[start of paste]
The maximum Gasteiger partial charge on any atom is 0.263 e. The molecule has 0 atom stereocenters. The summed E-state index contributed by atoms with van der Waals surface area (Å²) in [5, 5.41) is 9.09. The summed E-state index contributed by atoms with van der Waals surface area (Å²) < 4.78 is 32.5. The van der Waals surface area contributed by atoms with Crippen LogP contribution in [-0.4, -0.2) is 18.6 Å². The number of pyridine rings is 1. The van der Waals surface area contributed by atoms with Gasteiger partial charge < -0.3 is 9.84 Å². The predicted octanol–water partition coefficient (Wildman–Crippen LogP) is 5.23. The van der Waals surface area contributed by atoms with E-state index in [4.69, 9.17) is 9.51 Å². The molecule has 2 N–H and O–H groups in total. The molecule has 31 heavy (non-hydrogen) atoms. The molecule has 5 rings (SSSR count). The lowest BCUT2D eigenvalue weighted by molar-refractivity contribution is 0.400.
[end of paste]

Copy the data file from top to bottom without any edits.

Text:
The maximum Gasteiger partial charge on any atom is 0.263 e. The molecule has 0 atom stereocenters. The summed E-state index contributed by atoms with van der Waals surface area (Å²) in [5, 5.41) is 9.09. The summed E-state index contributed by atoms with van der Waals surface area (Å²) < 4.78 is 32.5. The van der Waals surface area contributed by atoms with Crippen LogP contribution in [-0.4, -0.2) is 18.6 Å². The number of pyridine rings is 1. The van der Waals surface area contributed by atoms with Gasteiger partial charge < -0.3 is 9.84 Å². The predicted octanol–water partition coefficient (Wildman–Crippen LogP) is 5.23. The van der Waals surface area contributed by atoms with E-state index in [4.69, 9.17) is 9.51 Å². The molecule has 2 N–H and O–H groups in total. The molecule has 31 heavy (non-hydrogen) atoms. The molecule has 5 rings (SSSR count). The lowest BCUT2D eigenvalue weighted by molar-refractivity contribution is 0.400.